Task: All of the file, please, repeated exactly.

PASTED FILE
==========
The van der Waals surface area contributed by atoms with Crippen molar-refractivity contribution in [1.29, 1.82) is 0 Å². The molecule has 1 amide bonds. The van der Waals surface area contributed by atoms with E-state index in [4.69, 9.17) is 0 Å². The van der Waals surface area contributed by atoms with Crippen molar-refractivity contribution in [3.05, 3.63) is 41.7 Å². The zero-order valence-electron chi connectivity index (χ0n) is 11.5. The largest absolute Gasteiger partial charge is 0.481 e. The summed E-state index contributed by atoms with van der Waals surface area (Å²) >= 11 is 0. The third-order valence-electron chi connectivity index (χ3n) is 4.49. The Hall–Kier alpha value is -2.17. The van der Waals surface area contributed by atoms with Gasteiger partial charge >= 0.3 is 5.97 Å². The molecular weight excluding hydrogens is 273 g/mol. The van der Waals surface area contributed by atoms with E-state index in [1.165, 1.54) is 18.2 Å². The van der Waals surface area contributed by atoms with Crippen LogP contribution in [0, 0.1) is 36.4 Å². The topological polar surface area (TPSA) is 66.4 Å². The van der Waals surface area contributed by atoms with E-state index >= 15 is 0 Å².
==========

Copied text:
The van der Waals surface area contributed by atoms with Crippen molar-refractivity contribution in [1.29, 1.82) is 0 Å². The molecule has 1 amide bonds. The van der Waals surface area contributed by atoms with E-state index in [4.69, 9.17) is 0 Å². The van der Waals surface area contributed by atoms with Crippen molar-refractivity contribution in [3.05, 3.63) is 41.7 Å². The zero-order valence-electron chi connectivity index (χ0n) is 11.5. The largest absolute Gasteiger partial charge is 0.481 e. The summed E-state index contributed by atoms with van der Waals surface area (Å²) >= 11 is 0. The third-order valence-electron chi connectivity index (χ3n) is 4.49. The Hall–Kier alpha value is -2.17. The van der Waals surface area contributed by atoms with Gasteiger partial charge >= 0.3 is 5.97 Å². The molecular weight excluding hydrogens is 273 g/mol. The van der Waals surface area contributed by atoms with E-state index in [1.165, 1.54) is 18.2 Å². The van der Waals surface area contributed by atoms with Crippen LogP contribution in [0, 0.1) is 36.4 Å². The topological polar surface area (TPSA) is 66.4 Å². The van der Waals surface area contributed by atoms with E-state index >= 15 is 0 Å².